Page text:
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Mexican–American War

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  • Amos W. Crane (1813 - 1847)
    SANDUSKY COUNTY OHIO HISTORY, page 244, states that Amos Crain, was recruited in the Mexican War in either Capt. A.C. Bradley's , or Capt. J.A. Jones Co., He was a private in Co., C., 15th Reg. of the ...
  • Brevet Maj. General John Irvin Gregg (USA) (1826 - 1892)
    John Irvin Gregg (July 19, 1826 – January 6, 1892) was a career U.S. Army officer. He fought in the Mexican-American War and during the American Civil War as a general officer in the Union arm...
  • Brevet Maj. General Robert Anderson (USA) (1805 - 1871)
    ) Robert Anderson (June 14, 1805 – October 26, 1871) was an American military leader. He served as a Union Army officer in the American Civil War, known for his command of Fort Sumter at the s...
  • Brig. General George Talcott (1786 - 1862)
    George Talcott, a soldier, was born in Glastonbury, Connecticut on December 6, 1786 and died in Albany, New York on April 25, 1862. George entered the 25th infantry on July 10, 1813, and became deputy ...
  • William Hawkins Polk, US Congress (c.1815 - 1862)
    Served in the Mexican-American War S Congressman. Elected to represent Tennessee's 6th District n the United States House of Representatives, he served from 1851 to 1853. He also served as a Member...

The Mexican–American War, also known as the First American Intervention, the Mexican War, or the U.S.–Mexican War, was an armed conflict between the United States and Mexico from 1846 to 1848 in the wake of the 1845 U.S. annexation of Texas, which Mexico considered part of its territory despite the 1836 Texas Revolution.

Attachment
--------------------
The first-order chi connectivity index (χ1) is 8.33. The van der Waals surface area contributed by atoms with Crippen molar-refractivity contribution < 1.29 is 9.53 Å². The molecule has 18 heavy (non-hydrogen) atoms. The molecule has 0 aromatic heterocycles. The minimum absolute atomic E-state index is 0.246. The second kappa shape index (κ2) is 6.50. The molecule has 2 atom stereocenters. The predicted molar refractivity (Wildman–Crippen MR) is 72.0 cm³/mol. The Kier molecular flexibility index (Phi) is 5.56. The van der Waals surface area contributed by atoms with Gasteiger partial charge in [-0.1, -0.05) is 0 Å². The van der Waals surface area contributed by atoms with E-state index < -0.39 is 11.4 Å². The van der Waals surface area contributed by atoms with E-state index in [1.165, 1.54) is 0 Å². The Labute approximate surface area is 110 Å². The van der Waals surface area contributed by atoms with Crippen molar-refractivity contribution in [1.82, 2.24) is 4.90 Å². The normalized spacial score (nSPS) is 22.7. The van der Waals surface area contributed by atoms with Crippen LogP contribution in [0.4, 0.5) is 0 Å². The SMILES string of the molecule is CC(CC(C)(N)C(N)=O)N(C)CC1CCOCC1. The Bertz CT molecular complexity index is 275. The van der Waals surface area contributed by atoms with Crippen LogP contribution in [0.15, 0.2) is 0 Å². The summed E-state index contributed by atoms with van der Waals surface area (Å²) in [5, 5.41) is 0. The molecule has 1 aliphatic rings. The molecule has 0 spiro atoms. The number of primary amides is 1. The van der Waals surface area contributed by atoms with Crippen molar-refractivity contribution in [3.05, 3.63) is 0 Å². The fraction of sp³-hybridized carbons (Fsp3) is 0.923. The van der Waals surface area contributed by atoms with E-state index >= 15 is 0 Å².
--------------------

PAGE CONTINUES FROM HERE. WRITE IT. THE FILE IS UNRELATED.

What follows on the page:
Combat operations lasted a year and a half, from spring 1846 to fall 1847. American forces quickly occupied New Mexico and California, then invaded parts of Northeastern Mexico and Northwest Mexico; meanwhile, the Pacific Squadron conducted a blockade, and took control of several garrisons on the Pacific coast further south in Baja California. After Mexico would still not agree to the cession of its northern territories, another American army captured Mexico City, and the war ended in victory of the U.S.

The Treaty of Guadalupe Hidalgo specified the major consequence of the war: the forced Mexican Cession of the territories of Alta California and New Mexico to the U.S. in exchange for $18 million. In addition, the United States forgave debt owed by the Mexican government to U.S. citizens. Mexico accepted the Rio Grande as its national border, and the loss of Texas.

American territorial expansion to the Pacific coast had been the goal of President James K. Polk, the leader of the Democratic Party. However, the war was highly controversial in the U.S., with the Whig Party and anti-slavery elements strongly opposed. Heavy American casualties and high monetary cost were also criticized. The political aftermath of the war raised the slavery issue in the U.S., leading to intense debates that pointed to civil war; the Compromise of 1850 provided a brief respite.

In Mexico, terminology for the war include (primera) intervención estadounidense en México (United States' (First) Intervention in Mexico), invasión estadounidense a México (The United States' Invasion of Mexico), and guerra del 47 (The War of 1847).

Notable peoples of the Mexican–American War

See: Mexican–American War Project Profiles.

External links